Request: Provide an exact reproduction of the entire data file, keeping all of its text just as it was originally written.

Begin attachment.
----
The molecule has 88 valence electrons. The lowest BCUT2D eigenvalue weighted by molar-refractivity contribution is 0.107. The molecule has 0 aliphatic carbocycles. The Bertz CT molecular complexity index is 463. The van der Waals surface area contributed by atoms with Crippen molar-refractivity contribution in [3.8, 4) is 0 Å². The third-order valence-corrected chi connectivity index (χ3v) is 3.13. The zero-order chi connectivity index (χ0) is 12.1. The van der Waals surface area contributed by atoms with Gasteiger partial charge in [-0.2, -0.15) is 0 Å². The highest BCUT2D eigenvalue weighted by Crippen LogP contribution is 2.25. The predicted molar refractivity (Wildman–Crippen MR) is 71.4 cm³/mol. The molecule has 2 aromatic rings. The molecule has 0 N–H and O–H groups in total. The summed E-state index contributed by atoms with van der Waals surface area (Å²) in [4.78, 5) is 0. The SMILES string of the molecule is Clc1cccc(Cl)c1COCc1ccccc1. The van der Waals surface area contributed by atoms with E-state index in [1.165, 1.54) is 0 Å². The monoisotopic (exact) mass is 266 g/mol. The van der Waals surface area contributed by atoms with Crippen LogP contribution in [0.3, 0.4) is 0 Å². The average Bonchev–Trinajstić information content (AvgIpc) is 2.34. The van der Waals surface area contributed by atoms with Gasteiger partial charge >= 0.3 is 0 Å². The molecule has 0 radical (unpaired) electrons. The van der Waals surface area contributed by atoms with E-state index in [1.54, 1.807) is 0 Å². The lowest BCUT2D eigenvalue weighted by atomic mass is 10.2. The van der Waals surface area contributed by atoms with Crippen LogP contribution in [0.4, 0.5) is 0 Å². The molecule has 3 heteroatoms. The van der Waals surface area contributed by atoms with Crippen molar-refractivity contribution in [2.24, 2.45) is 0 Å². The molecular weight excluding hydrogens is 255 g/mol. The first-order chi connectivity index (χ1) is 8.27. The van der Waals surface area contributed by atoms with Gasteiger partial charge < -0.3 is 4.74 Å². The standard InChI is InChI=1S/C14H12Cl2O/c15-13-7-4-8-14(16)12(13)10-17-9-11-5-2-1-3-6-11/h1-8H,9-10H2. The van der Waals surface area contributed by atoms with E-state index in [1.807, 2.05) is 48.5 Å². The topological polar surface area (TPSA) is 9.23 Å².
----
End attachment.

The molecule has 88 valence electrons. The lowest BCUT2D eigenvalue weighted by molar-refractivity contribution is 0.107. The molecule has 0 aliphatic carbocycles. The Bertz CT molecular complexity index is 463. The van der Waals surface area contributed by atoms with Crippen molar-refractivity contribution in [3.8, 4) is 0 Å². The third-order valence-corrected chi connectivity index (χ3v) is 3.13. The zero-order chi connectivity index (χ0) is 12.1. The van der Waals surface area contributed by atoms with Gasteiger partial charge in [-0.2, -0.15) is 0 Å². The highest BCUT2D eigenvalue weighted by Crippen LogP contribution is 2.25. The predicted molar refractivity (Wildman–Crippen MR) is 71.4 cm³/mol. The molecule has 2 aromatic rings. The molecule has 0 N–H and O–H groups in total. The summed E-state index contributed by atoms with van der Waals surface area (Å²) in [4.78, 5) is 0. The SMILES string of the molecule is Clc1cccc(Cl)c1COCc1ccccc1. The van der Waals surface area contributed by atoms with E-state index in [1.165, 1.54) is 0 Å². The monoisotopic (exact) mass is 266 g/mol. The van der Waals surface area contributed by atoms with Crippen LogP contribution in [0.3, 0.4) is 0 Å². The average Bonchev–Trinajstić information content (AvgIpc) is 2.34. The van der Waals surface area contributed by atoms with Gasteiger partial charge >= 0.3 is 0 Å². The molecule has 0 radical (unpaired) electrons. The van der Waals surface area contributed by atoms with E-state index in [1.54, 1.807) is 0 Å². The lowest BCUT2D eigenvalue weighted by atomic mass is 10.2. The van der Waals surface area contributed by atoms with Crippen LogP contribution in [0.4, 0.5) is 0 Å². The molecule has 3 heteroatoms. The van der Waals surface area contributed by atoms with Crippen molar-refractivity contribution in [2.24, 2.45) is 0 Å². The molecular weight excluding hydrogens is 255 g/mol. The first-order chi connectivity index (χ1) is 8.27. The van der Waals surface area contributed by atoms with Gasteiger partial charge < -0.3 is 4.74 Å². The standard InChI is InChI=1S/C14H12Cl2O/c15-13-7-4-8-14(16)12(13)10-17-9-11-5-2-1-3-6-11/h1-8H,9-10H2. The van der Waals surface area contributed by atoms with E-state index in [1.807, 2.05) is 48.5 Å². The topological polar surface area (TPSA) is 9.23 Å².